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Tuesday, August 05, 2003

Kristof defends atomic bombing of Japan -- from today's NY Times
Nicholas Kristof examines the evidence regarding the "necessity" of using A-bombs on Hiroshima and Nagasaki. It has long been claimed that many more would have died in an invasion of Japan, on both sides, than died in the bombings. I'll confess to having some sympathy, if you can call it that, for that argument, in part because my father probably would have been part of the invasion force. It's also true that the scale of killing at Hiroshima wasn't really much different from that caused by the fire-bombings of Coventry, Hamburg, Dresden and Tokyo, or in several battles on the German-Russian front earlier in the war. So, even as a dedicated peacenik, I'm not completely convinced that the bombing of Hiroshima was entirely unjustified. One more horrible escalation in a war filled with them. Maybe it did save lives, including my father's (thereby making my existence possible).

About the bombing of Nagasaki just three days after Hiroshima, however, I don't see how there can be any debate. Gratuitous violence, pure and simple. I remember reading that much of Japan had little idea what had happened at Hiroshima for days after it happened. The bomb destroyed all transportation and communications out of the city. Most eyewitnesses to the bomb were either dead or so sick that they couldn't tell what had happened. Given another week or two to fully understand what had happened, it seems very likely that Hiroshima alone would have been sufficient to trigger a Japanese surrender. Kristoff mentions the idea that the US might have held off on the second bomb, but basically rejects it without presenting any reasons.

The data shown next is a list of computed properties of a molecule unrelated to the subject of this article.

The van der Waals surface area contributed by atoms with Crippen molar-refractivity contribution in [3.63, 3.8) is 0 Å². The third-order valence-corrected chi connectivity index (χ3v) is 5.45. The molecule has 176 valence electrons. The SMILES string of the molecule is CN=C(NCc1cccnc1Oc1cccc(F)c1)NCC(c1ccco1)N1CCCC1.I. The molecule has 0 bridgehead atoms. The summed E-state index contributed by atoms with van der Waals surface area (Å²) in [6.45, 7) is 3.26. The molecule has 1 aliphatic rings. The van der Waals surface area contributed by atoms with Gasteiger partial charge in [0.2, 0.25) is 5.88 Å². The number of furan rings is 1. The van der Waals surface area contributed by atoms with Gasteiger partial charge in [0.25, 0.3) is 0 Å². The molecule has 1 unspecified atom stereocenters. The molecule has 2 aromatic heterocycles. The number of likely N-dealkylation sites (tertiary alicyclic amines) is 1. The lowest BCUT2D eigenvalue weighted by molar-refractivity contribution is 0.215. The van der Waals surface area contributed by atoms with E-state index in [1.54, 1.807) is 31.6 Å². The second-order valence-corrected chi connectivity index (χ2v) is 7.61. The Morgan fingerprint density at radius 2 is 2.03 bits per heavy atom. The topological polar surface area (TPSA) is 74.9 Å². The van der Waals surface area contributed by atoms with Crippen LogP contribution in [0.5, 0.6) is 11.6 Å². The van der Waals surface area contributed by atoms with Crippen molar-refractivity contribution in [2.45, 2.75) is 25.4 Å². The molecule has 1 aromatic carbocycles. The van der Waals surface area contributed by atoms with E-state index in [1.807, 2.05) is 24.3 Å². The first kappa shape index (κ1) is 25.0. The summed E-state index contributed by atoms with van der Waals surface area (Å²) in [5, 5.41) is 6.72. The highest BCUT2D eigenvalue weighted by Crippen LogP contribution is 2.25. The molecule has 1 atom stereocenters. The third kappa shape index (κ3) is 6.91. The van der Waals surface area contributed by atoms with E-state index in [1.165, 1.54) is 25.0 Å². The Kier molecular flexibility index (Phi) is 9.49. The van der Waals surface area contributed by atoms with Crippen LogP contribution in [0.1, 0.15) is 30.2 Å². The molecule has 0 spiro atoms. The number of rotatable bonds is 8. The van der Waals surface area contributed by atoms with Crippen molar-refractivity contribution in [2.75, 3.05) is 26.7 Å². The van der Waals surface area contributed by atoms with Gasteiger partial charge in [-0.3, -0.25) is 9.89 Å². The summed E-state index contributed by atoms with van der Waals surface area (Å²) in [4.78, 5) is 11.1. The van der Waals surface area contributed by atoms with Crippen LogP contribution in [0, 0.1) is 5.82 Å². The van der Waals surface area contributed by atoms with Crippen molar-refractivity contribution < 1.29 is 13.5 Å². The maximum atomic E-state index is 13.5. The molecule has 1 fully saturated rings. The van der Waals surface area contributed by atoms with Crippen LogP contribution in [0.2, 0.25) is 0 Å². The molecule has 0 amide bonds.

One other question that I haven't seen asked--was an invasion necessary if Japan didn't surrender? They had been cut off from most of their resources and their military was largely destroyed, at least in terms of offensive capability. Why risk huge numbers of casualties in an invasion? Of course, Japan and Germany are about the only two countries the US has occupied in history that actually seem to have come out better off for it, although the benefit in Japan wasn't shared with the 200,000 or so killed by the A-bombs, nor would it have gone to those killed in an invasion. Like I said, while not necessarily agreeing with it, I can understand the argument for the Hiroshima bomb. I'm not familiar with any good argument for the Nagasaki bomb, nor can I imagine one.